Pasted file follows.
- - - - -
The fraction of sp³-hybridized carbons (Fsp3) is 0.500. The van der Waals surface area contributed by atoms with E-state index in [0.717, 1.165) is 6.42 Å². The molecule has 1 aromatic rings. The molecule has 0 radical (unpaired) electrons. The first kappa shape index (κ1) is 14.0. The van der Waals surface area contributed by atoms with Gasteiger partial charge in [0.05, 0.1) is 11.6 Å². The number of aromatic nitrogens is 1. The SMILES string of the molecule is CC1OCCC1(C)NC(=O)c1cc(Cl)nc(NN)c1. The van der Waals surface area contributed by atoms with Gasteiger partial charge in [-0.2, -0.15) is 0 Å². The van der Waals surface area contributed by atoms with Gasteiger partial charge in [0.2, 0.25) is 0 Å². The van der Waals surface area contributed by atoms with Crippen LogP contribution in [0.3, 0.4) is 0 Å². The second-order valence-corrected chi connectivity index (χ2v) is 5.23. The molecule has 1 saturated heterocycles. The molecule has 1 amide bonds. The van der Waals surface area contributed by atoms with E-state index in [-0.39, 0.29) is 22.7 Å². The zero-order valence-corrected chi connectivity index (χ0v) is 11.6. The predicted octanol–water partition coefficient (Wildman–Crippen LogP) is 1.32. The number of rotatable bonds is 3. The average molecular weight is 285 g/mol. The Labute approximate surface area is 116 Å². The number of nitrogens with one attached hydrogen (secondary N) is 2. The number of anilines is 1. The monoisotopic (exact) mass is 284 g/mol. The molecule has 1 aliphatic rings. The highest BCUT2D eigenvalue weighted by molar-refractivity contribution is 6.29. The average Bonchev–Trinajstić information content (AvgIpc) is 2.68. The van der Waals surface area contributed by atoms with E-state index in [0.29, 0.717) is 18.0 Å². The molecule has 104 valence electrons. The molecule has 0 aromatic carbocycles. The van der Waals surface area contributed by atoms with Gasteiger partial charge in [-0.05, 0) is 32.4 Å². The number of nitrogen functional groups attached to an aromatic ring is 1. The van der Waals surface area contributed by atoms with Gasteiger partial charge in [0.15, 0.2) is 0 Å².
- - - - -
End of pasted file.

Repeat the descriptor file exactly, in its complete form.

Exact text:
The fraction of sp³-hybridized carbons (Fsp3) is 0.500. The van der Waals surface area contributed by atoms with E-state index in [0.717, 1.165) is 6.42 Å². The molecule has 1 aromatic rings. The molecule has 0 radical (unpaired) electrons. The first kappa shape index (κ1) is 14.0. The van der Waals surface area contributed by atoms with Gasteiger partial charge in [0.05, 0.1) is 11.6 Å². The number of aromatic nitrogens is 1. The SMILES string of the molecule is CC1OCCC1(C)NC(=O)c1cc(Cl)nc(NN)c1. The van der Waals surface area contributed by atoms with Gasteiger partial charge in [-0.2, -0.15) is 0 Å². The van der Waals surface area contributed by atoms with Gasteiger partial charge in [0.2, 0.25) is 0 Å². The van der Waals surface area contributed by atoms with Crippen LogP contribution in [0.3, 0.4) is 0 Å². The second-order valence-corrected chi connectivity index (χ2v) is 5.23. The molecule has 1 saturated heterocycles. The molecule has 1 amide bonds. The van der Waals surface area contributed by atoms with E-state index in [-0.39, 0.29) is 22.7 Å². The zero-order valence-corrected chi connectivity index (χ0v) is 11.6. The predicted octanol–water partition coefficient (Wildman–Crippen LogP) is 1.32. The number of rotatable bonds is 3. The average molecular weight is 285 g/mol. The Labute approximate surface area is 116 Å². The number of nitrogens with one attached hydrogen (secondary N) is 2. The number of anilines is 1. The monoisotopic (exact) mass is 284 g/mol. The molecule has 1 aliphatic rings. The highest BCUT2D eigenvalue weighted by molar-refractivity contribution is 6.29. The average Bonchev–Trinajstić information content (AvgIpc) is 2.68. The van der Waals surface area contributed by atoms with E-state index in [0.29, 0.717) is 18.0 Å². The molecule has 104 valence electrons. The molecule has 0 aromatic carbocycles. The van der Waals surface area contributed by atoms with Gasteiger partial charge in [-0.05, 0) is 32.4 Å². The number of nitrogen functional groups attached to an aromatic ring is 1. The van der Waals surface area contributed by atoms with Gasteiger partial charge in [0.15, 0.2) is 0 Å².